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How did a software engineer de-anonymized data on 173 Million NYC taxi trips?
When New York City released a treasure trove of data about fare logs and historical trip information earlier this year through a public records request, it was a dream come true for open-data advocates. But it created a headache for public officials after the information was released – there was a privacy flaw in how the information was anonymized.
In June, software engineer Vijay Pandurangan was going through the newly released data and found a data-collection error that, as he detailed in a post on Medium, saying that “the entire anonymization was flawed and could be easily reversed.”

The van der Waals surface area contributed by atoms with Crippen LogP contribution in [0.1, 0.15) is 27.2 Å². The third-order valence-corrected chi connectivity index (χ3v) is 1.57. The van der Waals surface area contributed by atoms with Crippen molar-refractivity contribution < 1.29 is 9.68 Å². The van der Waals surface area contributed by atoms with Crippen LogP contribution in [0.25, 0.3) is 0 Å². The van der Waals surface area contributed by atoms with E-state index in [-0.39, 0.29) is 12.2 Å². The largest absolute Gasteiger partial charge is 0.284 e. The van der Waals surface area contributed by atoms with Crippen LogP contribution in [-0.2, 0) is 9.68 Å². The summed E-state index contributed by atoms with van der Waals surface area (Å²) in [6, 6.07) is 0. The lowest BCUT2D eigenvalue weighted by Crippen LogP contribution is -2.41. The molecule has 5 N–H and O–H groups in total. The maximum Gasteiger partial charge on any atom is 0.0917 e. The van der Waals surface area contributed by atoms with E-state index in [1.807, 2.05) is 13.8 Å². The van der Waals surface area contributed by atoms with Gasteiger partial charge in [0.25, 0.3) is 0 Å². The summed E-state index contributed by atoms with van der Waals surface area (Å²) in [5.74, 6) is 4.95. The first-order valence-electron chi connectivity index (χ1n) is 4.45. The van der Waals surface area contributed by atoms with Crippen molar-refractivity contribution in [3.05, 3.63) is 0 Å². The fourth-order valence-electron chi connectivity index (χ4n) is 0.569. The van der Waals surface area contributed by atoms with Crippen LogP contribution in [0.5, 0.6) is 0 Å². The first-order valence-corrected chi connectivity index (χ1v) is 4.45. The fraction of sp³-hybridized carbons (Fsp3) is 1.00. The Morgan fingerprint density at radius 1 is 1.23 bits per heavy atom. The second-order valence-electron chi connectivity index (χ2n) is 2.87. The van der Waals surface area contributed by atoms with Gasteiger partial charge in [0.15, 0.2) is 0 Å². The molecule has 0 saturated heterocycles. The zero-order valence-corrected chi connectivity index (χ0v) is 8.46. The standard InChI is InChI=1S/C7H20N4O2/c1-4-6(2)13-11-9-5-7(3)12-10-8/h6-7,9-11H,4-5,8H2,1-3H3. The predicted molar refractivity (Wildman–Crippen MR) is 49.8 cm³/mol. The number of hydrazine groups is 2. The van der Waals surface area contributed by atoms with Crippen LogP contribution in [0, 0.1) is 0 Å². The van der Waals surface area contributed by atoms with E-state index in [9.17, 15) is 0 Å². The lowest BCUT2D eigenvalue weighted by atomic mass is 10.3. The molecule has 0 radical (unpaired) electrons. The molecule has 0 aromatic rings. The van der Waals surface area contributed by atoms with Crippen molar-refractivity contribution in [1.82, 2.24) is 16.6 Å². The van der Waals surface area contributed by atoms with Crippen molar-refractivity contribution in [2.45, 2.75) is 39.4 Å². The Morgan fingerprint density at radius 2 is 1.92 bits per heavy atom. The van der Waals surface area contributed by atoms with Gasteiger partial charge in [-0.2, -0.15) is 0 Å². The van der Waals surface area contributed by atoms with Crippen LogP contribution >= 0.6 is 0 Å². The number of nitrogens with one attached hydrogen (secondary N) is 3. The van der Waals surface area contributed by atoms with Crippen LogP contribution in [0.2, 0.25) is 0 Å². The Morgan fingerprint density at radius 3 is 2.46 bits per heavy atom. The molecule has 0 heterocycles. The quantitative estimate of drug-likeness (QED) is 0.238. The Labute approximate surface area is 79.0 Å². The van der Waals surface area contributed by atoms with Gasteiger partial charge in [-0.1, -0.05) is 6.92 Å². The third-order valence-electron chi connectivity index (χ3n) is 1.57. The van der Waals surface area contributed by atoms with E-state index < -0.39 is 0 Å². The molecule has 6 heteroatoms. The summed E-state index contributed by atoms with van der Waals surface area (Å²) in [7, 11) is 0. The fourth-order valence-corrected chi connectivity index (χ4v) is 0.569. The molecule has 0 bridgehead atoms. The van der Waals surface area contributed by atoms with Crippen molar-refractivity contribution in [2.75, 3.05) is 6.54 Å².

In less than two hours, Pandurangan had de-anonymized the data of 173 million taxi trips, including the pickup and drop off location, the anonymized hack license number, the taxi’s medallion number, along with other metadata.
It was the latest example of the “the privacy perils of anonymized data,” according to Ars Technica.
In July, Pandurangan spoke about how he identified the flaw in the anonymized data as part of a Dev Bootcamp event hosted by Beta NYC, the local Code for America brigade in New York City. Above is a Video of Pandurangan’s talk .
“It’s a really hard computer science problem to anonymize data. It’s not trivial at all,” he said during his talk. “And there are a lot of people who spend their PhD theses doing this and it is a really complicated and challenging problem. I don’t mean to say that the person who did this is an idiot by any means. It shows how difficult it is to get this right.”